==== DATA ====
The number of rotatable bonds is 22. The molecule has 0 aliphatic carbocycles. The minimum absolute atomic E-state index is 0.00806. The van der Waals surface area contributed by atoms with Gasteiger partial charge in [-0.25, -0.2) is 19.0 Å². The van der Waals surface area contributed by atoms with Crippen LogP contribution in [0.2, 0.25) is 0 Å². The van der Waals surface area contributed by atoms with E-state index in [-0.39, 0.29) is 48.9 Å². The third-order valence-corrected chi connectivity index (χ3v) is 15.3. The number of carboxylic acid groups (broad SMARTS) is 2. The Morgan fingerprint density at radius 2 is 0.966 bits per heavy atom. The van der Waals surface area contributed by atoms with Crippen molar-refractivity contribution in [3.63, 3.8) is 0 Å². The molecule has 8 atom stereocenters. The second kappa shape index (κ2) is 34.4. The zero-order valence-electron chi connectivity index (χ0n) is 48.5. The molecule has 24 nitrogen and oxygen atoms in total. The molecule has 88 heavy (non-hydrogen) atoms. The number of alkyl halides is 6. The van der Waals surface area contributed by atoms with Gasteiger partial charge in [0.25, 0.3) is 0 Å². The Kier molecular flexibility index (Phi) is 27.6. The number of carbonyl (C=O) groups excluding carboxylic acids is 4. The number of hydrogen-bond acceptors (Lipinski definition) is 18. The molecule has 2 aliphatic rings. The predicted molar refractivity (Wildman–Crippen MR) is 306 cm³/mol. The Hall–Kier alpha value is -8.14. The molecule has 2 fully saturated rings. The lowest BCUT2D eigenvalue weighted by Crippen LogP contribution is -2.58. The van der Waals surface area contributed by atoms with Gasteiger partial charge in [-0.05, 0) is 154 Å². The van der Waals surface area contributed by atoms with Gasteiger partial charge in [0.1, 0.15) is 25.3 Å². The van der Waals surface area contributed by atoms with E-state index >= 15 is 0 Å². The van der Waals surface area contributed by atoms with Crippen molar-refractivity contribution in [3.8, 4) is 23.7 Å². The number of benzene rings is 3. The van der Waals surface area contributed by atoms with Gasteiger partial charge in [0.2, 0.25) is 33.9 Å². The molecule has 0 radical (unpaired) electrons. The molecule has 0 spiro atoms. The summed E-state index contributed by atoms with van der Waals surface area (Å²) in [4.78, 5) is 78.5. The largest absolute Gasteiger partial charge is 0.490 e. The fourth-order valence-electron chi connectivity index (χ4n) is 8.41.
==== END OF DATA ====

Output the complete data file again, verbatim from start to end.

The number of rotatable bonds is 22. The molecule has 0 aliphatic carbocycles. The minimum absolute atomic E-state index is 0.00806. The van der Waals surface area contributed by atoms with Gasteiger partial charge in [-0.25, -0.2) is 19.0 Å². The van der Waals surface area contributed by atoms with Crippen LogP contribution in [0.2, 0.25) is 0 Å². The van der Waals surface area contributed by atoms with E-state index in [-0.39, 0.29) is 48.9 Å². The third-order valence-corrected chi connectivity index (χ3v) is 15.3. The number of carboxylic acid groups (broad SMARTS) is 2. The Morgan fingerprint density at radius 2 is 0.966 bits per heavy atom. The van der Waals surface area contributed by atoms with Crippen molar-refractivity contribution in [3.63, 3.8) is 0 Å². The molecule has 8 atom stereocenters. The second kappa shape index (κ2) is 34.4. The zero-order valence-electron chi connectivity index (χ0n) is 48.5. The molecule has 24 nitrogen and oxygen atoms in total. The molecule has 88 heavy (non-hydrogen) atoms. The number of alkyl halides is 6. The van der Waals surface area contributed by atoms with Gasteiger partial charge in [0.25, 0.3) is 0 Å². The Kier molecular flexibility index (Phi) is 27.6. The number of carbonyl (C=O) groups excluding carboxylic acids is 4. The number of hydrogen-bond acceptors (Lipinski definition) is 18. The molecule has 2 aliphatic rings. The predicted molar refractivity (Wildman–Crippen MR) is 306 cm³/mol. The Hall–Kier alpha value is -8.14. The molecule has 2 fully saturated rings. The lowest BCUT2D eigenvalue weighted by Crippen LogP contribution is -2.58. The van der Waals surface area contributed by atoms with Gasteiger partial charge in [-0.05, 0) is 154 Å². The van der Waals surface area contributed by atoms with Gasteiger partial charge in [0.1, 0.15) is 25.3 Å². The van der Waals surface area contributed by atoms with E-state index >= 15 is 0 Å². The van der Waals surface area contributed by atoms with Crippen molar-refractivity contribution in [3.8, 4) is 23.7 Å². The number of benzene rings is 3. The van der Waals surface area contributed by atoms with Gasteiger partial charge in [0.2, 0.25) is 33.9 Å². The molecule has 0 radical (unpaired) electrons. The molecule has 0 spiro atoms. The summed E-state index contributed by atoms with van der Waals surface area (Å²) in [4.78, 5) is 78.5. The largest absolute Gasteiger partial charge is 0.490 e. The fourth-order valence-electron chi connectivity index (χ4n) is 8.41.